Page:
The Yellow Bird Sings
National Jewish Book Award Finalist
"Rosner’s exquisite, heart-rending debut novel is proof that there’s always going to be room for another story about World War II....This is an absolutely beautiful and necessary novel, full of heartbreak but also hope, about the bond between mother and daughter, and the sacrifices made for love." —The New York Times
In Poland, as World War II rages, a mother hides with her young daughter, a musical prodigy whose slightest sound may cost them their lives.
As Nazi soldiers round up the Jews in their town, Róza and her 5-year-old daughter, Shira, flee, seeking shelter in a neighbor’s barn. Hidden in the hayloft day and night, Shira struggles to stay still and quiet, as music pulses through her and the farmyard outside beckons. To soothe her daughter and pass the time, Róza tells her a story about a girl in an enchanted garden:
The girl is forbidden from making a sound, so the yellow bird sings. He sings whatever the girl composes in her head: high-pitched trills of piccolo; low-throated growls of contrabassoon. Music helps the flowers bloom.
In this make-believe world, Róza can shield Shira from the horrors that surround them. But the day comes when their haven is no longer safe, and Róza must make an impossible choice: whether to keep Shira by her side or give her the chance to survive apart.
Inspired by the true stories of Jewish children hidden during World War II, Jennifer Rosner’s debut is a breathtaking novel about the unbreakable bond between a mother and a daughter. Beautiful and riveting, The Yellow Bird Sings is a testament to the triumph of hope—a whispered story, a bird’s song—in even the darkest of times.
Praise For The Yellow Bird Sings: A Novel…
National Jewish Book Award Finalist
"Rosner’s exquisite, heart-rending debut novel is proof that there’s always going to be room for another story about World War II....This is an absolutely beautiful and necessary novel, full of heartbreak but also hope, about the bond between mother and daughter, and the sacrifices made for love."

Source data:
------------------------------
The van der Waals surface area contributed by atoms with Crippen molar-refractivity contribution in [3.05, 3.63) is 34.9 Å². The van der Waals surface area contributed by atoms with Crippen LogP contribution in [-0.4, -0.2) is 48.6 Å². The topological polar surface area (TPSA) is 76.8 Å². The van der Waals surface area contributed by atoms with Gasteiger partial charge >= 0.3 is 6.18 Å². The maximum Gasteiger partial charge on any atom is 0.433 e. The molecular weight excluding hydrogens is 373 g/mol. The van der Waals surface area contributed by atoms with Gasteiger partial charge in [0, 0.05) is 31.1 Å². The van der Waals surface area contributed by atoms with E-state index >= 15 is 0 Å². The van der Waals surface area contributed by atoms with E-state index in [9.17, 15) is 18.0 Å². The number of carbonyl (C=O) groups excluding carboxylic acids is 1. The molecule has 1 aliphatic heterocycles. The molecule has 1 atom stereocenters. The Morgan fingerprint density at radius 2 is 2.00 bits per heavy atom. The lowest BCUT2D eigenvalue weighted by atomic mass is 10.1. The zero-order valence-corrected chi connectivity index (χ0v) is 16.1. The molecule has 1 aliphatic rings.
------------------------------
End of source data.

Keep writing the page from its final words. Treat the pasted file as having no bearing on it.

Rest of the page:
—The New York Times
“Jennifer Rosner hooks readers from the onset…Readers will have empathy for Róza and Shira, and admire Róza’s courage and persistence as she faces life without her daughter, releasing her to save her, like a bird freed from a cage.”
"Prepare to have your heart broken."
"The Yellow Bird Sings is at the top of my reading list."
“A study of music, imagination and the power of a mother’s love.”
“Satisfying and sweet…Love, empathy and fear—as well as a yellow songbird—wind through this tale of an unbreakable bond between mother and child. The novel demonstrates Ms. Rosner’s deep understanding of the terrors of the Holocaust.”
“The book will help you escape the drudgery of solitude in your own home—and remember past beacons of hope during troubling times.”
“A riveting page-turner that will delight music lovers and please members of any book club.”
“The power of a mother-daughter bond is beautifully portrayed against the backdrop of 1941 Poland.”
—WBUR’s The ARTery
“Written in beautifully understated prose and tinged with magical elements, The Yellow Bird Sings is about the bonds between mothers and daughters, and the enduring power of music and storytelling even in the most devastating of times.”
“The Yellow Bird Sings pulled at all my heartstrings, then installed some more just to pull at those, too. Perhaps the most heartbreaking and moving WWII book since Markus Zusak’s The Book Thief…Melancholic and musical, Rosner’s narrative encapsulates the perseverance of hope even when it feels like hopelessness is all that’s left.”
“Rosner challenges the Holocaust with a touch of magic (the yellow bird appears throughout), clarifying a dangerous time and place even as she offers a vibrant, affecting portrait of the mother-daughter relationship.”
—Library Journal (starred review)
“In Shira and Roza, Rosner captures two souls in turmoil, chronicling their grief as well as their strength of will to overcome, their longing and even surprising triumphs…The Yellow Bird Sings keeps your heart in your throat, your eyes pricked with tears.”
—BookPage (starred review)
“This stunning debut novel sings with the power of a mother’s love and the heartbreaking risks she’ll endure.”
“A World War II story with a Room-like twist, one that also deftly examines the ways in which art and imagination can sustain us…This is a Holocaust novel, but it’s also an effective work of suspense, and Rosner’s understanding of how art plays a role in our lives, even at the worst of times, is impressive.”
“Moving…A wrenching chronicle.”
“A beautiful book in so many ways. Like Shira’s imaginary bird, Jennifer Rosner’s prose is lilting and musical, yet her tale of war’s grave personal reality is gripping, heartrending, and so very real.”
—Lisa Wingate, author of Before We Were Yours and Before and After
“Music and love course through this beautiful novel, twin rivers of wonder. Jennifer Rosner has written a book that will break your heart, and then put it back together again, a little larger than before.”
—Alex George, author of A Good American